Other people, though, have pointed out that they do not like the words “behind” and “secondary” that are in my Ally Bill of Responsibilities. I address these concerns through explaining that in any social stratified society, people on the lower rungs of society – such as young Indigenous mothers and persons with disabilities − require allies to stand behind them in the process of collectively challenging oppressive regimes. Let’s face it, in a socially stratified society people are not equals, and real and effective change will only happen when people understand that those who are worse off require allies to stand behind them in their movement forward. It is my view that those people most denied need to lead the way forward, that is if emancipation for all is the desired outcome. I then point out that to stand behind and secondary to others is indeed a place of honour, and that they should reconsider their process of ascribing negative meaning to these words.
Further, although I do not use the terms “settler ally” and “descendant of settlers ally” in this Bill, I do hear these terms and I rely on them too. I have found that some people do not like these terms. I find this interesting and wonder why they once again ascribe negative meaning to these terms. Many people offer that they were born in Canada and that they are proud to be Canadians. They also say that their family has been in Canada for many generations. I do hear what these people are saying, and I do value what they are saying. In response, though, I also offer that when I hear people use these terms to describe their location in the Canadian mosaic, I attribute to them as having a critical perspective. That is a critical perspective of state nationalism, its limitations, and the propaganda that the Canadian state and its education system has so carefully planted in the hearts and minds of everyday Canadians as a measure to control their emotions, thoughts, and practices. I further interpret the use of these terms to also mean the door is still open for these people to return to the rituals and ceremonies of their ethnicity and their Indigenous knowledge. After all we are all Indigenous to the earth and we all have our own Indigenous knowledge that we can draw from to guide us forward. This interpretation of mine makes me feel very happy and helps me move forward to a dreamed future. These people who think of themselves as “settler allies” or “descendants of settler allies” offer me hope, and they lift me off the floor that Canada’s genocidal policies and practices have thrown me to.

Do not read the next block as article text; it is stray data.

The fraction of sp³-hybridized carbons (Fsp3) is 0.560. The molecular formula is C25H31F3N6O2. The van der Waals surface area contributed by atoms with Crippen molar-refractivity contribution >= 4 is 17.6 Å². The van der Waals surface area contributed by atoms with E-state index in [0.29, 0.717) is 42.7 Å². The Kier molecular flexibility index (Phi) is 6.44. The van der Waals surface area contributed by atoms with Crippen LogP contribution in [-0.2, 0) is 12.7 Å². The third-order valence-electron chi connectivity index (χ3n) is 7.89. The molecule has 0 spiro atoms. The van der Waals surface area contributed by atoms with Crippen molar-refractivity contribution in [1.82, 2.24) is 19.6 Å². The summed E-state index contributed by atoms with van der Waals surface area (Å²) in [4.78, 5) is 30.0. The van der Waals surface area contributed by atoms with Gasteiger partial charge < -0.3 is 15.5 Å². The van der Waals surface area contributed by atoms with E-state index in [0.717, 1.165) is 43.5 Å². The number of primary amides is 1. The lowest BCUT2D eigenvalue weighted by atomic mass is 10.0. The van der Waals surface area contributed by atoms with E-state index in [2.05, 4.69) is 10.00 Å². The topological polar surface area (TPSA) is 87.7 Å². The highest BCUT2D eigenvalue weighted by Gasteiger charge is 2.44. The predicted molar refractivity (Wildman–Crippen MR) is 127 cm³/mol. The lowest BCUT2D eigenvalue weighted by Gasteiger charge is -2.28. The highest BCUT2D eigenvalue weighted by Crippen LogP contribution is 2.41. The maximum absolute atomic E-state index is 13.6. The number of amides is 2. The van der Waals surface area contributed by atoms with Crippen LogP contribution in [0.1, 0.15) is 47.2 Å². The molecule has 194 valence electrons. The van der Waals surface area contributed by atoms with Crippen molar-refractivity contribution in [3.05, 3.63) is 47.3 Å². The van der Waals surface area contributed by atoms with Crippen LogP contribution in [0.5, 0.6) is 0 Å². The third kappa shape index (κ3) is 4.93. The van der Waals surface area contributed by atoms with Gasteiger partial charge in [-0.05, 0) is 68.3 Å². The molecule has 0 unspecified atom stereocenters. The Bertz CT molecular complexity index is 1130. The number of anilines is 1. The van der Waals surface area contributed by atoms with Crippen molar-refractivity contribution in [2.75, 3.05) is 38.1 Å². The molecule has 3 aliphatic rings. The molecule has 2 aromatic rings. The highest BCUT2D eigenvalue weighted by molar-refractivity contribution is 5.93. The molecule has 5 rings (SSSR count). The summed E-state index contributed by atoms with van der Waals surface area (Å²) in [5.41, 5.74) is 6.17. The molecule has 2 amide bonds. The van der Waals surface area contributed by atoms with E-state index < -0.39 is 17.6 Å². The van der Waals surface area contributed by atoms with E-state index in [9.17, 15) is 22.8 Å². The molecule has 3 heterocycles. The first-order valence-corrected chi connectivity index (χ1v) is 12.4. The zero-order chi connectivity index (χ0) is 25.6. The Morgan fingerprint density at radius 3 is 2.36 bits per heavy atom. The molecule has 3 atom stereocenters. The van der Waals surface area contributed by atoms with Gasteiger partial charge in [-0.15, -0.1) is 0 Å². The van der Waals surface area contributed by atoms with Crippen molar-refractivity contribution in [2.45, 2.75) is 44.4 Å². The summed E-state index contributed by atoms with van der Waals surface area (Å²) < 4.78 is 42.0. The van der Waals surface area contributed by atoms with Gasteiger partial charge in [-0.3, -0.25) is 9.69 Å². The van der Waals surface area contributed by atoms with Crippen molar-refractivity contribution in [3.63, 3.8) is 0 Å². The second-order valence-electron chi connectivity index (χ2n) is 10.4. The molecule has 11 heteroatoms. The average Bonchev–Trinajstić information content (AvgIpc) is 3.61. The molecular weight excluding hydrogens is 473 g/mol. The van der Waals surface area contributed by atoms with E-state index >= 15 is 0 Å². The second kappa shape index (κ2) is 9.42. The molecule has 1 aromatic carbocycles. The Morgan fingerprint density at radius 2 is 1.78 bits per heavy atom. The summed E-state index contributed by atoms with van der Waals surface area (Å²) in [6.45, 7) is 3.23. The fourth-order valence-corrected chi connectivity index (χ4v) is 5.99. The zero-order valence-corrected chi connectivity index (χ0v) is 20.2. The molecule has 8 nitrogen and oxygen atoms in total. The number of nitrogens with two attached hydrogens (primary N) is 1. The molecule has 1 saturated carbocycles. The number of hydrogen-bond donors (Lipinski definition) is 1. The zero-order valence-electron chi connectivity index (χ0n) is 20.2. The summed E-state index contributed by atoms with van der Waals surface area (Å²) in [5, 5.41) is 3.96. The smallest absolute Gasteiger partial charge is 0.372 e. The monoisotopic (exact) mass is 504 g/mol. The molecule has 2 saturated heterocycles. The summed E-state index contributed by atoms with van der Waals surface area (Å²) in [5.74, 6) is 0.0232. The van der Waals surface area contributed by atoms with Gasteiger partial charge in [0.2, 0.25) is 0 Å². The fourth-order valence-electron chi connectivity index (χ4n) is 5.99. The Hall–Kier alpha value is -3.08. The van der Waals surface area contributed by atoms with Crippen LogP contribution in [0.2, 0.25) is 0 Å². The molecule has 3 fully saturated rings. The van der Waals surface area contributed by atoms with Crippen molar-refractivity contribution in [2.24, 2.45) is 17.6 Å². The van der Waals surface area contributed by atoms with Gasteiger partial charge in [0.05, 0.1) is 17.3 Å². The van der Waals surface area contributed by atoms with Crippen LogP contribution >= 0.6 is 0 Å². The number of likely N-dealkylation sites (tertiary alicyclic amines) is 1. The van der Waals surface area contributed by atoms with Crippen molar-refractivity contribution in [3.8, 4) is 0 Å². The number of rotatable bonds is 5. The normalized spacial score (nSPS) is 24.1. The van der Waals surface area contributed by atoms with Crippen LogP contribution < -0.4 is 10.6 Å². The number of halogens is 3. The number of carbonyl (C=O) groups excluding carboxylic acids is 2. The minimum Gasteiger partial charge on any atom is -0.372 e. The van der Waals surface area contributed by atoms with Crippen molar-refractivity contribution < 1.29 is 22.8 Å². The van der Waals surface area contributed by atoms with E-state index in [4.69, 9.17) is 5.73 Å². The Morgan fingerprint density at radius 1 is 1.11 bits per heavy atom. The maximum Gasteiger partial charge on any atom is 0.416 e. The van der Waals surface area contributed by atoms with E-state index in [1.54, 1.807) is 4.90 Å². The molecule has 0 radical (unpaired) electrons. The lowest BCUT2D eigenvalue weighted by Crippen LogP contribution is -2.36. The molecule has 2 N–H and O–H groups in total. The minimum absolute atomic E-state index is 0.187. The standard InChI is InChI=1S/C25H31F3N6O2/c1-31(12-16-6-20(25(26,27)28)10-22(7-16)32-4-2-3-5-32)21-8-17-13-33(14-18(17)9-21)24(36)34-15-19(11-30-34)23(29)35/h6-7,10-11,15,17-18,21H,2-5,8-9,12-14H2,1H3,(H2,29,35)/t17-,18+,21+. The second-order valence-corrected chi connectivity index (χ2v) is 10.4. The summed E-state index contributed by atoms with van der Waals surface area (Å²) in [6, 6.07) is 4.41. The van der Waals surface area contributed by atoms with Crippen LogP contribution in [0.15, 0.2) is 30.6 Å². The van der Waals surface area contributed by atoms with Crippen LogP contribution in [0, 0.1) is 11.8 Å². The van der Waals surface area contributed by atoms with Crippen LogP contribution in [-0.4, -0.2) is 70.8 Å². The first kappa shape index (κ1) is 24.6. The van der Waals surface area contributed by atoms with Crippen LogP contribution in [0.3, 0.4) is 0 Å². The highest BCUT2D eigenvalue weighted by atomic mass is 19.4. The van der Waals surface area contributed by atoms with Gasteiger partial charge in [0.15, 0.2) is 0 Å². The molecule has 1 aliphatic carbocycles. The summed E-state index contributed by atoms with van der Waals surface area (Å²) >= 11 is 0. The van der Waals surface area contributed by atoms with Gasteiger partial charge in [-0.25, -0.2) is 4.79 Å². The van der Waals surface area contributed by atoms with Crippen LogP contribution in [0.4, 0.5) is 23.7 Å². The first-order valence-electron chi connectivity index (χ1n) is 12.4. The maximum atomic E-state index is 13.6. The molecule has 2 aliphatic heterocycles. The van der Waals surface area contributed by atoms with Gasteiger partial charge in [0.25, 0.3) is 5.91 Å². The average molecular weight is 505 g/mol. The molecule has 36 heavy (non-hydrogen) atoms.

When I think critically about how the Canadian state continues to undermine Indigenous people and our treaty rights, I realize that in passing Bill C-45 Prime Minister Stephen Harper has taken on the action of an agent provocateur where his goal is to disrupt the ally relationship between Indigenous people and the average Canadian. What I mean by this is that while certainly Harper has passed legislation that will harm all Canadians, he has strategically placed Indigenous people and their ally relationship with settler allies at risk. In doing this Harper has shifted the real focus of Bill C-45 to being an Indian thing where consequently Indigenous people become targets of anger and racism. Through this process, Harper gains angry and reactionary support in fulfilling his economic political agenda.
I have learned there is the need for Indigenous people to nurture our relationship with allies. In my needfulness and hope that more and more Canadians are waking up to the methods of propaganda that the Canadian government uses to control their emotions, thoughts, and practices, I asked “allies”, “settler allies”, and “descendants of settler allies” to send me their photographs as IdleNoMore supporters. I offer this collection here for others to experience.